Concrete Blonde vocalist
Johnette Napolitano

FIBM:  What's new, what have you been up to lately and what's in the future?

Johnette:   finishing a couple records and getting back to Spain..your 'real world' comment amuses me; this county is so out of touch with reality it's scary

FIBM:  I could not have dreamed a better voice than yours... How did you discover your voice and how long did it take for you to develop it?

Johnette:   thank you. as long as I can remember. About 8 years old I started, I think.

FIBM:   Who are some of your idols, or people that you admire?

Johnette:   Nikola Tesla, Julia Butterfly-Hill, Leonard Cohen, teachers, and people who work in hospitals and do the day to day social work that go unnoticed.

FIBM:   You have been playing flamenco guitar. What prompted you to begin playing that type of music? How long have you been playing?

Johnette:   no. I dance and sing flamenco. On and off for about 10 years. It's the only music that really moves me anymore and has a long history...which is gypsy history,, generally speaking Flamenco is the music of a persecuted people.

FIBM:  When I contacted you a few weeks ago, you were leaving the next day to Spain, for an intensive flamenco study. What were a few of the highlights from the trip?

Johnette:  many.. Namely a better quality of life. It's nice to be in a country that doesn't consider war it's primary reason for existence.

FIBM:  Who did you study under?

Johnette:  I had many teachers but probably my favorite was Lourdes Recio who was an apprentice to my favorite living female dancer, Eva la Yerbabuena. My teacher is the states is Juan Talavera, who I like very much as he is a man and I like the strength of a male dancer.

FIBM:   Where & when did concrete blonde form? Give a brief description, if you would please,
of your life during that time.

Johnette:   about 1980. I was just working away at dayjobs and watching lots of indie labels start and was inspired by the DIY attitude of the punk labels. We couldn't keep a bass player as we weren't trendy so I had to learn to play bass myself. I taught myself how to record on 2 cassette machines in the bathroom at night and worked my ass off during the day.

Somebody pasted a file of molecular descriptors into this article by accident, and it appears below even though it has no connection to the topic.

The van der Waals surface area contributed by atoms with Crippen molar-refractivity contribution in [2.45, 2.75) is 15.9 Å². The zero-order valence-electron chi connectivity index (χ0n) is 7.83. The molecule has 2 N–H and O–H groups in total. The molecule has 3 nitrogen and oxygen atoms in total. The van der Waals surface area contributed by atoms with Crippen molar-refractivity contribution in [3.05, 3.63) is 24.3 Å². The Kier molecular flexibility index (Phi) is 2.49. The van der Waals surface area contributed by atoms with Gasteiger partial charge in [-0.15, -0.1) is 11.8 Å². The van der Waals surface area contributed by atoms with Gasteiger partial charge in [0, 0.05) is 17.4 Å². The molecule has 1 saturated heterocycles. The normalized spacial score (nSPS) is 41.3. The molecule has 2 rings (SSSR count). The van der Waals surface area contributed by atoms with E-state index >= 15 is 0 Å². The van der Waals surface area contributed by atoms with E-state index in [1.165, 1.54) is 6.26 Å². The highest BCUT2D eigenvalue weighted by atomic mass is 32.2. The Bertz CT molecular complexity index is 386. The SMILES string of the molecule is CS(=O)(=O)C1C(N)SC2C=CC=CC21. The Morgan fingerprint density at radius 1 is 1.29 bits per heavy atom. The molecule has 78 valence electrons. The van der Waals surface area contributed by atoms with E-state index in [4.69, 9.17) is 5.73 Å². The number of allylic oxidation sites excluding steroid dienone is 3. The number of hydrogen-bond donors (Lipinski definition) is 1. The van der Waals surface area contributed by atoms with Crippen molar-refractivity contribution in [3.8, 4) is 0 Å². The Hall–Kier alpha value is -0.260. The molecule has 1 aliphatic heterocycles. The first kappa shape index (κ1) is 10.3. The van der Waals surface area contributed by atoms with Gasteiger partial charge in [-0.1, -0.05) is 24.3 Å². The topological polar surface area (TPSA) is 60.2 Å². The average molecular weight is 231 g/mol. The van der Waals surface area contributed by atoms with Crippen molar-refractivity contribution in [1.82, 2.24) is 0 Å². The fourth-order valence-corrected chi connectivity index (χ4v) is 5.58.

FIBM:  How long before the band got picked up by the label? What was happening during that period that got the band signed. Any highlights?

  people wanted me but not the band: I turned down Columbia at the time whose A&R guy loved my singing but didn't think I could write songs and didn't like Jim's guitar playing. We did a demo for Elektra but they wanted us to cover a Credence Clearwater song and I didn't want to be famous for a cover song. We were almost finished recording our first album ourselves when Miles Copeland heard it and wanted us we reminded him of the Police: good songs,, 3 people, low overhead, dying to hit the road.

FIBM:  What was your most fond memory or memories during the recording of the Mexican Moon record.

  misery. We fought the whole time, it was our last record, and everyone had turned into assholes and I wanted a life of my own.

FIBM:  I loved all your records, in their own way, but I truly thought you had written a perfect record with Mexican Moon. How could the band break up after such a wonderful release? Was it the label? Was it the band? Please explain.

Johnette:  the band. They were taking everything very much for granted and attracting parasites and it was basically all on my back and I was damn sick of it. I wanted to further my education and study art, which I did. My planet is not all about rock and roll and never has been.

FIBM:  Did you ever make any money, from record sales, in Concrete Blonde or were you always recouping?

Johnette:  of course I have.

FIBM:  What was a typical royalty rate for a major label, at that time?

Johnette:  who the fuck knows

Johnette in her pre-Concrete Blonde days, that's Johnette with the gypsy head gear